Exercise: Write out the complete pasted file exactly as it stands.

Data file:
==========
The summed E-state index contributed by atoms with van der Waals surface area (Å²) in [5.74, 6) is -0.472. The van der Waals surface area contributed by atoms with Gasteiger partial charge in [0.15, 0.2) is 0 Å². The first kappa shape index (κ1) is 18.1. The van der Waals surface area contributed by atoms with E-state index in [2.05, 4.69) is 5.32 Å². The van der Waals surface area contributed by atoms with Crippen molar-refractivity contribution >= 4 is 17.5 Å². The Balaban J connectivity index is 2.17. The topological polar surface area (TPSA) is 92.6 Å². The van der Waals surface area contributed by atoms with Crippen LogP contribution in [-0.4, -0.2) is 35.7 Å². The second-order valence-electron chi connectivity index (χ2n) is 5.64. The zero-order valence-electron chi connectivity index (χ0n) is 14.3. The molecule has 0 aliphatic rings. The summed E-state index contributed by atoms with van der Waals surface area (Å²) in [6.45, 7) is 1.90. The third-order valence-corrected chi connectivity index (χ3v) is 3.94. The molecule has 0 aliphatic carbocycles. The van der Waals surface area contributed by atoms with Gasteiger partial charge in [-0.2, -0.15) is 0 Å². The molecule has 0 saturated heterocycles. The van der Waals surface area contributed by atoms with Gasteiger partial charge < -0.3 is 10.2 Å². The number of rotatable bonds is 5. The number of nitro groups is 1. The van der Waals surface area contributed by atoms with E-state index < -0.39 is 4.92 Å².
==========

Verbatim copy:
The summed E-state index contributed by atoms with van der Waals surface area (Å²) in [5.74, 6) is -0.472. The van der Waals surface area contributed by atoms with Gasteiger partial charge in [0.15, 0.2) is 0 Å². The first kappa shape index (κ1) is 18.1. The van der Waals surface area contributed by atoms with E-state index in [2.05, 4.69) is 5.32 Å². The van der Waals surface area contributed by atoms with Crippen molar-refractivity contribution >= 4 is 17.5 Å². The Balaban J connectivity index is 2.17. The topological polar surface area (TPSA) is 92.6 Å². The van der Waals surface area contributed by atoms with Crippen LogP contribution in [-0.4, -0.2) is 35.7 Å². The second-order valence-electron chi connectivity index (χ2n) is 5.64. The zero-order valence-electron chi connectivity index (χ0n) is 14.3. The molecule has 0 aliphatic rings. The summed E-state index contributed by atoms with van der Waals surface area (Å²) in [6.45, 7) is 1.90. The third-order valence-corrected chi connectivity index (χ3v) is 3.94. The molecule has 0 aliphatic carbocycles. The van der Waals surface area contributed by atoms with Gasteiger partial charge in [-0.2, -0.15) is 0 Å². The molecule has 0 saturated heterocycles. The van der Waals surface area contributed by atoms with Gasteiger partial charge < -0.3 is 10.2 Å². The number of rotatable bonds is 5. The number of nitro groups is 1. The van der Waals surface area contributed by atoms with E-state index < -0.39 is 4.92 Å².